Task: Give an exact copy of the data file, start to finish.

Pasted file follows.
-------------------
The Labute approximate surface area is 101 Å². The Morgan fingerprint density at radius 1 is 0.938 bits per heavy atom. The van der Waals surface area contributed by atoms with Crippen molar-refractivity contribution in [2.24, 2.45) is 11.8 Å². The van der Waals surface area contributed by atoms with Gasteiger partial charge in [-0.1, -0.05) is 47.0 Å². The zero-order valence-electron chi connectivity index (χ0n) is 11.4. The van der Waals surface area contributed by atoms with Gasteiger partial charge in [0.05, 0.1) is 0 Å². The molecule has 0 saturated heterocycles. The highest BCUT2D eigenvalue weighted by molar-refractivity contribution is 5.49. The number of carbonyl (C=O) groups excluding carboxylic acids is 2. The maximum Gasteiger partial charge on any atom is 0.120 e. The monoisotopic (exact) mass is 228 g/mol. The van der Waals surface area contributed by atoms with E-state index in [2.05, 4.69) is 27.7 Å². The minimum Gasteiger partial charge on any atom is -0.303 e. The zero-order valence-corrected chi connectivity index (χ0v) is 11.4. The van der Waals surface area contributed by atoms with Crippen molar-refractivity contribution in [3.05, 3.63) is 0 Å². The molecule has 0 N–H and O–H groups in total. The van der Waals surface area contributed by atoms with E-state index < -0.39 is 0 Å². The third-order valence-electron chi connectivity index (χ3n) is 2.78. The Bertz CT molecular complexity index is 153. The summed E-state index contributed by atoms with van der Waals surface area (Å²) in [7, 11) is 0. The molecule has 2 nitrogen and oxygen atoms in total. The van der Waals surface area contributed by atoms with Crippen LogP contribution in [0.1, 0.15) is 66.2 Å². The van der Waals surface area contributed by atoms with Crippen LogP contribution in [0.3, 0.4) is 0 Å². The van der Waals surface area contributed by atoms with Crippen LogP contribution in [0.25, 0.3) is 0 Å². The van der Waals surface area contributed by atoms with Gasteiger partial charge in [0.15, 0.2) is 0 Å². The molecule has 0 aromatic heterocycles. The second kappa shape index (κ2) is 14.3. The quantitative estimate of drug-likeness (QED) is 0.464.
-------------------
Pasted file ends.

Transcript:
The Labute approximate surface area is 101 Å². The Morgan fingerprint density at radius 1 is 0.938 bits per heavy atom. The van der Waals surface area contributed by atoms with Crippen molar-refractivity contribution in [2.24, 2.45) is 11.8 Å². The van der Waals surface area contributed by atoms with Gasteiger partial charge in [-0.1, -0.05) is 47.0 Å². The zero-order valence-electron chi connectivity index (χ0n) is 11.4. The van der Waals surface area contributed by atoms with Gasteiger partial charge in [0.05, 0.1) is 0 Å². The molecule has 0 saturated heterocycles. The highest BCUT2D eigenvalue weighted by molar-refractivity contribution is 5.49. The number of carbonyl (C=O) groups excluding carboxylic acids is 2. The maximum Gasteiger partial charge on any atom is 0.120 e. The monoisotopic (exact) mass is 228 g/mol. The van der Waals surface area contributed by atoms with E-state index in [2.05, 4.69) is 27.7 Å². The minimum Gasteiger partial charge on any atom is -0.303 e. The zero-order valence-corrected chi connectivity index (χ0v) is 11.4. The van der Waals surface area contributed by atoms with Crippen molar-refractivity contribution in [3.05, 3.63) is 0 Å². The molecule has 0 N–H and O–H groups in total. The van der Waals surface area contributed by atoms with E-state index < -0.39 is 0 Å². The third-order valence-electron chi connectivity index (χ3n) is 2.78. The Bertz CT molecular complexity index is 153. The summed E-state index contributed by atoms with van der Waals surface area (Å²) in [7, 11) is 0. The molecule has 2 nitrogen and oxygen atoms in total. The van der Waals surface area contributed by atoms with Crippen LogP contribution in [0.1, 0.15) is 66.2 Å². The van der Waals surface area contributed by atoms with Crippen LogP contribution in [0.3, 0.4) is 0 Å². The van der Waals surface area contributed by atoms with Crippen LogP contribution in [0.25, 0.3) is 0 Å². The van der Waals surface area contributed by atoms with Gasteiger partial charge in [0.15, 0.2) is 0 Å². The molecule has 0 aromatic heterocycles. The second kappa shape index (κ2) is 14.3. The quantitative estimate of drug-likeness (QED) is 0.464.